Friday, 23 February 2018

Future of British Broadcasting part 6

The final part of Our Proposals for the

Future of British Broadcasting 

An Alternative to the Alternative

If CUT's recommendations for new services are not adopted and a decision is made to retain a broadcasting platform on approximately the current basis with regard to broadcasting content, there is no reason why it should produce any of its content 'in house'. The dissolution of the drama, factual and light entertainment sections of the BBC, allowing for the formation of more independent companies than exist at present and the sale of movables to them, may be accomplished within a framework preserving current broadcasting structures if it is thought desirable to maintain those structures, although the purpose of doing so becomes ever less clear. If commissioning and production remain within one organisation, it will always be inclined to produce 'in house' in order to reduce costs (or apparent costs), making the quota process necessary if it is to be obliged to buy in programmes, but what is the purpose of that obligation if there is no intention to make a transition? Separation between content and delivery systems is standard across the utilities sector; why should television be different from gas or electricity in this respect? The delivery platforms may be privatised at some convenient point when H.M. Government thinks fit.


In summary, whilst abolition of the BBC would mean a substantial reconfiguration of our media landscape, nothing of any value whatever would be lost. We would instead see greater impartiality, more plurality, and increased opportunities for public engagement with the work of local and national government. Arguably, the current system might once have been useful, but it is now thoroughly outmoded, doing unnecessary work and leaving undone much that is either necessary or desirable. The sooner the process of transition begins, the sooner we will have a system fit for the twenty-first century.  If H.M. Government makes no commitment to initiate transition the Secretary of State should indicate whether she imagines that the BBC is sustainable on an indefinite basis, or whether H.M. Government accepts that it is simply delaying the inevitable. No decision should be made on this subject without taking into account the popular discontent that will result if failure to plan a transition leaves H.M. Government having to bail out the BBC when the system collapses because people refuse to carry on paying for services they do not want just to get the ones they do.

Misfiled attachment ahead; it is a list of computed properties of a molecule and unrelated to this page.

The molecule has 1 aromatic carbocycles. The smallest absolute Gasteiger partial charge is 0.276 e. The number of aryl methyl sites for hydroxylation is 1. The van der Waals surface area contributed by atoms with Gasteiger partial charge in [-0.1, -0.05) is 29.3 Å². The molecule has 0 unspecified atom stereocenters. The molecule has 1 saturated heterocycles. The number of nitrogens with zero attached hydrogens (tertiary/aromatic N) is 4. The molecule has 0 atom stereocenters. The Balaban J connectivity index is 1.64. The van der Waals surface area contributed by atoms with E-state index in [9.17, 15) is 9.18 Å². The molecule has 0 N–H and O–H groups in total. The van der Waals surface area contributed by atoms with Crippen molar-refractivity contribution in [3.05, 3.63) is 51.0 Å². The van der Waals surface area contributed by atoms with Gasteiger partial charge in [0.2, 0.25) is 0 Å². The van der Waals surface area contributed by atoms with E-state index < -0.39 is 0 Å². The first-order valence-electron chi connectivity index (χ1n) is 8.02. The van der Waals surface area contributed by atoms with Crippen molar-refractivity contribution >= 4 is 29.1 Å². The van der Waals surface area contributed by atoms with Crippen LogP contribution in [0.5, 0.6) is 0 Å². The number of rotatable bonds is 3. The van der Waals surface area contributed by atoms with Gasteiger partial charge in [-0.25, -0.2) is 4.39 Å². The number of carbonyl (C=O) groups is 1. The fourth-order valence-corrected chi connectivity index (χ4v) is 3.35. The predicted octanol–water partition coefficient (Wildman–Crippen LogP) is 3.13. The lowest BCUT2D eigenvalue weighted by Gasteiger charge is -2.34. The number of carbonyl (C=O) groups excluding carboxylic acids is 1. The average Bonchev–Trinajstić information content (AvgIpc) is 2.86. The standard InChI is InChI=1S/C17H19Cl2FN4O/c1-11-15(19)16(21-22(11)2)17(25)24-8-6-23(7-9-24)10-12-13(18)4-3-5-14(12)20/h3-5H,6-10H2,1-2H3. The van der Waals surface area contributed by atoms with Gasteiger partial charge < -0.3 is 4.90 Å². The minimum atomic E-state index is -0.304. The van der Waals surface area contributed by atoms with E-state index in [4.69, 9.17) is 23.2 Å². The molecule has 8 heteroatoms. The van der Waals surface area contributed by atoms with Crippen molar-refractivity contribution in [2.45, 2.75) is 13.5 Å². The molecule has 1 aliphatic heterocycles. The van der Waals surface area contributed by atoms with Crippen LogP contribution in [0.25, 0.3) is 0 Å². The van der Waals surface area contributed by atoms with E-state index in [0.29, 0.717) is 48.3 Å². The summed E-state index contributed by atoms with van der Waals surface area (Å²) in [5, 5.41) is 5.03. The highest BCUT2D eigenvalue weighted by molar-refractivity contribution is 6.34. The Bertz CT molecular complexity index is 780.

By Prayer Crusader St Philip Howard

Saturday, 10 February 2018

Future of British Broadcasting 5

Independence and impartiality

The BBC exploits the ambiguity of its position, claiming independence or public status as it pleases to its own benefit; its attitude toward the licence fee is an example of this.  Whether or not any other aspects of our reform proposals are accepted, what is necessary is a clear statement that the public sector broadcaster is an executive agency of H.M. Government whose employees should observe the standards usual across the Civil Service with particular reference to the relationship with H.M. Government and any particular administration. At present 'impartiality' is interpreted in terms of independence from H.M. Government, manifested in displays of antagonism towards the administration of the day whichever Party might be in office, but impartiality is readily understood across the Civil Service. This redefinition is necessary if the work of the public sector broadcaster is to be integrated with that of other agencies and Government Departments.